No MeSH data available.


Related in: MedlinePlus

NMDS plot with covariance ellipsoids for both host-associated and environmental samples. Sample names refer to habitat type and VAMPS project listed in Table 1.
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Figure 5: NMDS plot with covariance ellipsoids for both host-associated and environmental samples. Sample names refer to habitat type and VAMPS project listed in Table 1.

Mentions: In order to gain as broad a view as possible of Vibrio oligotype distributions across habitats, we included 179 samples from 7 environmental and host-associated habitats spanning a wide range of environmental and geographical gradients (Figure 5). This analysis yielded 99 oligotypes, of which the top 5 represented 65% of all reads, while the top 10 represented 90%. We observed the top 10 oligotypes from this analysis at high abundance in previous analyses (as determined by identical representative sequences), except Oligotype 10, which was novel to Sand-PAH mesocosms and is a highly divergent oligotype which could not be fully resolved. Sand-PAH samples were taken from beach sand communities near the Deepwater Horizon oil spill, and were likely enriched for PAH-associated species (Kappell et al., 2014).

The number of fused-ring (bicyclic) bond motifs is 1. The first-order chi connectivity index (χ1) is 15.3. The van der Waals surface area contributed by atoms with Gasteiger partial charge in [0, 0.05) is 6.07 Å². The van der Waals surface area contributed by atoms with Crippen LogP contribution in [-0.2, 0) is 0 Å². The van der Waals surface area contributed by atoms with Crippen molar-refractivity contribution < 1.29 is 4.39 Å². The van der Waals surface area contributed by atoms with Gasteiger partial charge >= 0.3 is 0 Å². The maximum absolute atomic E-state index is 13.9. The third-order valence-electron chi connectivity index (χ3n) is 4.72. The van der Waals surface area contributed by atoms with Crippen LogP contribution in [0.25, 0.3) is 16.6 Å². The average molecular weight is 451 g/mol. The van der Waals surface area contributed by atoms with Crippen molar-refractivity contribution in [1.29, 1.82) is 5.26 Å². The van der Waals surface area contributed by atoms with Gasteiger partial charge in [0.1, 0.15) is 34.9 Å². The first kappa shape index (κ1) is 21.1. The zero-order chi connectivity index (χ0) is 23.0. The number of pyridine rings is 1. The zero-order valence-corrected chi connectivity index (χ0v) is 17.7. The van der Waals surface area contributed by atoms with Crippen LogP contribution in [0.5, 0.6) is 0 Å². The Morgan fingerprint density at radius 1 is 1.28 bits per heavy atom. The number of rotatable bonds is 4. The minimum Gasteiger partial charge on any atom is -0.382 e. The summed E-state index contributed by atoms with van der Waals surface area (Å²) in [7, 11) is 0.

Oligotyping reveals community level habitat selection within the genus Vibrio.

Schmidt VT, Reveillaud J, Zettler E, Mincer TJ, Murphy L, Amaral-Zettler LA - Front Microbiol (2014)

NMDS plot with covariance ellipsoids for both host-associated and environmental samples. Sample names refer to habitat type and VAMPS project listed in Table 1.
© Copyright Policy - open-access
Related In: Results  -  Collection

License
Show All Figures
getmorefigures.php?uid=PMC4230168&req=5

Figure 5: NMDS plot with covariance ellipsoids for both host-associated and environmental samples. Sample names refer to habitat type and VAMPS project listed in Table 1.
Mentions: In order to gain as broad a view as possible of Vibrio oligotype distributions across habitats, we included 179 samples from 7 environmental and host-associated habitats spanning a wide range of environmental and geographical gradients (Figure 5). This analysis yielded 99 oligotypes, of which the top 5 represented 65% of all reads, while the top 10 represented 90%. We observed the top 10 oligotypes from this analysis at high abundance in previous analyses (as determined by identical representative sequences), except Oligotype 10, which was novel to Sand-PAH mesocosms and is a highly divergent oligotype which could not be fully resolved. Sand-PAH samples were taken from beach sand communities near the Deepwater Horizon oil spill, and were likely enriched for PAH-associated species (Kappell et al., 2014).